She now counts the graduate program experience as one of the highlights of her career. ‘It ticked many firsts for me — my first job, first foray into reinsurance and first time living outside Singapore. I had the chance to work in Zurich, Kuala Lumpur and, for a short rotation, in Beijing — significant for someone who had mostly lived in Singapore.’
For Aisyah, these formative years were both personally and professionally challenging and exciting, and therefore memorable and defining.
‘The retakaful unit was fairly new, and being part of the graduate program meant I was able to get involved in many parts of the business, which was rather niche even for the reinsurance industry,’ she says. ‘I worked hard but also benefited from many kind and brilliant colleagues.’
The decision to take the leap from ‘first line’ client markets and underwriting to ‘second line’ risk management as senior operational risk manager (ORM) for Asia is another highlight she is extremely proud of. ‘In this role, I had many steep learning curves wearing several hats — the ORM Asia role, the risk manager role for Singapore, as well as the risk partner for the finance team,’ she says.
‘The subject matter and stakeholders were all quite different and, though challenging, pushed me professionally. I gained a much broader understanding of the reinsurance business, which I bring into my current work.’
Respected as an individual
In the past decade, Aisyah has worked in several markets and functions, including risk management.
‘I did well at some and had to get up to speed in others, but I always learned,’ she says. ‘It is this constant growth, learning and great environment that keeps me in the industry, which of course is a compelling one. Insurance touches so many facets of life, supporting economic growth and resilience.’
Aisyah feels fortunate to work with both men and women at Swiss Re who respect her as a colleague and individual. Looking back, she says that having women in leadership positions helped, given there are still many more males than females in executive roles in the industry overall.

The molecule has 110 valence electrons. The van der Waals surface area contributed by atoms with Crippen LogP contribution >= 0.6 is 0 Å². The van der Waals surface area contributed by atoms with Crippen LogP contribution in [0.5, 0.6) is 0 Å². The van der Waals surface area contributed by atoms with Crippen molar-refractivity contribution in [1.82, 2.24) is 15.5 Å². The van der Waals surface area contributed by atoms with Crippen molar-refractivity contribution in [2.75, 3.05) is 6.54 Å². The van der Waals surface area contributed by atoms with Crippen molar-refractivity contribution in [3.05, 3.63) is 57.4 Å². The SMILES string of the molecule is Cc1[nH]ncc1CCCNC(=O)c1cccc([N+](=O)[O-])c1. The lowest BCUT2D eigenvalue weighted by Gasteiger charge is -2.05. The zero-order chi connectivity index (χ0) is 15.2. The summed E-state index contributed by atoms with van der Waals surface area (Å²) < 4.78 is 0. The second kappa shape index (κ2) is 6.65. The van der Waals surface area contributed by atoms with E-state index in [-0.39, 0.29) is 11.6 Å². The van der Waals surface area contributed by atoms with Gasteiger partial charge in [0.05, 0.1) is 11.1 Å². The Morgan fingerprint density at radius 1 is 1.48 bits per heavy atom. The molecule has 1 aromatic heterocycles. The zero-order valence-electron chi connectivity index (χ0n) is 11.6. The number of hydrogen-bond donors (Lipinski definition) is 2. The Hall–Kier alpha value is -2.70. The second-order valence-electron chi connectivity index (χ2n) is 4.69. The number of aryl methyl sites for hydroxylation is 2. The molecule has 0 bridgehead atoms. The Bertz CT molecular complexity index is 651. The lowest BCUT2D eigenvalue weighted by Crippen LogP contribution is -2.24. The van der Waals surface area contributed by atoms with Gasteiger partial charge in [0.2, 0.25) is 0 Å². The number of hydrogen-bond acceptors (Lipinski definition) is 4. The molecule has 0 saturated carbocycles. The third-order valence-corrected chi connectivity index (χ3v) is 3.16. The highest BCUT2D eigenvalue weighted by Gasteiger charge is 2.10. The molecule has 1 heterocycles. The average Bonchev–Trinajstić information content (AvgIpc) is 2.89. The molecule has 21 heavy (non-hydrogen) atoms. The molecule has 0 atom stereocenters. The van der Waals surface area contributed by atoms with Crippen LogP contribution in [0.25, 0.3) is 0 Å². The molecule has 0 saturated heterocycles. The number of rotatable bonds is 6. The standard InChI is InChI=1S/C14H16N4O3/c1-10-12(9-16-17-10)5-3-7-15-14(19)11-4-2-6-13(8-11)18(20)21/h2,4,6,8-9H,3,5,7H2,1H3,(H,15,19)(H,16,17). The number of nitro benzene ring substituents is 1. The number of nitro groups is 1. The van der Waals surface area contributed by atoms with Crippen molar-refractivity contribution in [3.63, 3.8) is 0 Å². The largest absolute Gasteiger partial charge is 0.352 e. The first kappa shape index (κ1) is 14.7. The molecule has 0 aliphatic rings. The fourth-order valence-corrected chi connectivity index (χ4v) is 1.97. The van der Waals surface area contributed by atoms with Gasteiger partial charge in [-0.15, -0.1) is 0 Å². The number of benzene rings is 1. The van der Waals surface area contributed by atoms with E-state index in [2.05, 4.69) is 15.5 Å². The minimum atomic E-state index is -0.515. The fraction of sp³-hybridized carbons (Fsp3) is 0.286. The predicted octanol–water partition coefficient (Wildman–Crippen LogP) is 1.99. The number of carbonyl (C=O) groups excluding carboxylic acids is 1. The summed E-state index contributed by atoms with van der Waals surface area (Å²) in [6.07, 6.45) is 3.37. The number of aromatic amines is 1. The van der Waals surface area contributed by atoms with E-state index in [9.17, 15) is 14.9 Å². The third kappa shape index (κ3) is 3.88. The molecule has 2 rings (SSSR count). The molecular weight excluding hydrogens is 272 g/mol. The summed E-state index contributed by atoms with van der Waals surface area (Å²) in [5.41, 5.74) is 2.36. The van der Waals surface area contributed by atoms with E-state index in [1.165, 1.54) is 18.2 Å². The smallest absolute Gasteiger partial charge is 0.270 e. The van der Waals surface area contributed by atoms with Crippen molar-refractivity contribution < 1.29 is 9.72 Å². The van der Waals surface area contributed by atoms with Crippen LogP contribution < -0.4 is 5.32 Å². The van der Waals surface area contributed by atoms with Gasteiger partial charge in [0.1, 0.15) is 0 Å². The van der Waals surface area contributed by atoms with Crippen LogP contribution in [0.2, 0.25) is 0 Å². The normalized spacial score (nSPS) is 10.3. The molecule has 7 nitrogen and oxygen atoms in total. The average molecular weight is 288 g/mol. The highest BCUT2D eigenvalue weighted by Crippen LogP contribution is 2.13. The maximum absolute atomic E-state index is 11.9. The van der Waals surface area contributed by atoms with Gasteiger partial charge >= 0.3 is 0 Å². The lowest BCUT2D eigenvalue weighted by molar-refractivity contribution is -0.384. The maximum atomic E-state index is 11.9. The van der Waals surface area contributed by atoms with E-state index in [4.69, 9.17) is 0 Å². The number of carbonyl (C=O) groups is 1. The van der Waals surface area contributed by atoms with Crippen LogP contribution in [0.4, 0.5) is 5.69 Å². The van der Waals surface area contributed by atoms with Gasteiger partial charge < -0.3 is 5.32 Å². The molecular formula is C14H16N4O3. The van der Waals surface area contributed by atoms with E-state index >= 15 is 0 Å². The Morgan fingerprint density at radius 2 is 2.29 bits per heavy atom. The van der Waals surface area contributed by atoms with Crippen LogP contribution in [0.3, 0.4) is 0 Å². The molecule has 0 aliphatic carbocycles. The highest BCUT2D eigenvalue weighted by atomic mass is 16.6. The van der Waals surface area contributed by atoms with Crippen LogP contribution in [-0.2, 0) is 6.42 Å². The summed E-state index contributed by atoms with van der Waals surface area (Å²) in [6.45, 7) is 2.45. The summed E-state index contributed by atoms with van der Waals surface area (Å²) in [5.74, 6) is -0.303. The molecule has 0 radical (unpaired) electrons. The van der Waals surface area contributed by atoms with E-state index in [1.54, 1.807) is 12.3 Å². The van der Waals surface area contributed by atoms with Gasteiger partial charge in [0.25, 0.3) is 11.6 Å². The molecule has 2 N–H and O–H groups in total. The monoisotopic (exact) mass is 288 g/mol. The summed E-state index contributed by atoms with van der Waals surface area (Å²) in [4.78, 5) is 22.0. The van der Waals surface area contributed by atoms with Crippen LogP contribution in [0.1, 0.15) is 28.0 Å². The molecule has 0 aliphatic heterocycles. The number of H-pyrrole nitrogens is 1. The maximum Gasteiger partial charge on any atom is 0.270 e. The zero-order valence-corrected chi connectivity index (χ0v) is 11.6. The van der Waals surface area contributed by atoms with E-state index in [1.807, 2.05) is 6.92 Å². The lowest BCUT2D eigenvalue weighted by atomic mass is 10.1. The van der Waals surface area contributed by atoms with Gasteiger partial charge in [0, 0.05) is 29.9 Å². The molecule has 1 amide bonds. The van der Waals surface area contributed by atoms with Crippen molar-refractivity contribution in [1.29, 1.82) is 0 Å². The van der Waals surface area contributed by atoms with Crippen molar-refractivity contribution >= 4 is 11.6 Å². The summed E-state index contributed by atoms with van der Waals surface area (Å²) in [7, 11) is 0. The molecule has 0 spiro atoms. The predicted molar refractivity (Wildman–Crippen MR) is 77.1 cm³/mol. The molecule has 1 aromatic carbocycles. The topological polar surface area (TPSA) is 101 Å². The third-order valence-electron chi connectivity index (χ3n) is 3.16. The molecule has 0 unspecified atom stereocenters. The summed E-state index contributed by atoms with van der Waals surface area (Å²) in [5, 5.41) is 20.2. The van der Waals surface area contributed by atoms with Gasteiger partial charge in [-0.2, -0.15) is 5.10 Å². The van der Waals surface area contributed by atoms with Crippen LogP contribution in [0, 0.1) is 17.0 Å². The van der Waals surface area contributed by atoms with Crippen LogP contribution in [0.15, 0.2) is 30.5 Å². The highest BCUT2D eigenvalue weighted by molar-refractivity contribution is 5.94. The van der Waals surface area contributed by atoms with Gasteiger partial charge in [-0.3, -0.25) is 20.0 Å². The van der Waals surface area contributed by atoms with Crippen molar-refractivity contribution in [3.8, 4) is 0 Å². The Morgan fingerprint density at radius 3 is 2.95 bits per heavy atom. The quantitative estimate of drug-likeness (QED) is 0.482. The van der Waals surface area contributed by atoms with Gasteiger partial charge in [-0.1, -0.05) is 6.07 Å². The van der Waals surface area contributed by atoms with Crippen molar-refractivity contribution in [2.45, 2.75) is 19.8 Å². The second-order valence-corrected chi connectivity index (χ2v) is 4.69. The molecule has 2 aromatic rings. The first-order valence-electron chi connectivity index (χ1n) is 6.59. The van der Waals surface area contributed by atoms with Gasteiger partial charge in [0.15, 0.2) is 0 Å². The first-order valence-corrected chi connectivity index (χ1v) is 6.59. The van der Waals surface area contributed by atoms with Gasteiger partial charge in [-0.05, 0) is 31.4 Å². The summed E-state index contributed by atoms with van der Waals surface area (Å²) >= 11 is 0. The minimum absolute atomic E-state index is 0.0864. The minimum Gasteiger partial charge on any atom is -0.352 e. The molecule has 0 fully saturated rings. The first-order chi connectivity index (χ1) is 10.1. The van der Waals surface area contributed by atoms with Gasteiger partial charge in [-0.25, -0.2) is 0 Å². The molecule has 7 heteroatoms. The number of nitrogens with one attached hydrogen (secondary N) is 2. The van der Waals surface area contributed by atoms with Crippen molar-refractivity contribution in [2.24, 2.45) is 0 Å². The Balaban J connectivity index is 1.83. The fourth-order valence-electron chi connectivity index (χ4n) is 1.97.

‘In addition, navigating the industry with a lens of positivity and possibility meant I never saw myself as lesser by virtue of my gender or race,’ she says. ‘I feel that I have had fair access to professional opportunities. But that doesn’t mean I haven’t been stereotyped or received an odd comment.
You cannot be what you cannot imagine. Thus, it is imperative that the industry promotes more women into senior positions to nurture a pipeline of female talent.’
Addressing bias proactively
To do this, Aisyah suggests recognising and addressing gender bias proactively in the workplace through awareness programs, dialogues and creating a culture that supports women and ensures that women and men are treated and appraised equally.
She adds that companies offering flexible working arrangements can retain more women, who in general still face a greater burden of household duties than men.
‘Failing to offer flexibility may mean women continue to drop off the talent pipeline,’ she says. ‘And why should companies consider these kinds of actions? Because research supports the business case for more women in senior leadership roles. The resulting diversity increases profitability and creates better workplace cultures.’
Networking for support
Keen to contribute to this cause, Aisyah joined Women in Reinsurance (WiRE), a subcommittee of the Singapore Reinsurers’ Association. WiRE is run by volunteer reinsurance professionals with the mission of providing networking, knowledge sharing and mentoring activities.
‘Starting as a deputy member in 2019 and currently president, I am inspired by the dedication of my fellow committee members doing their part to effect change, all on their own time,’ she says. ‘Through WiRE’s work, I hope women in our industry are supported and recognised.’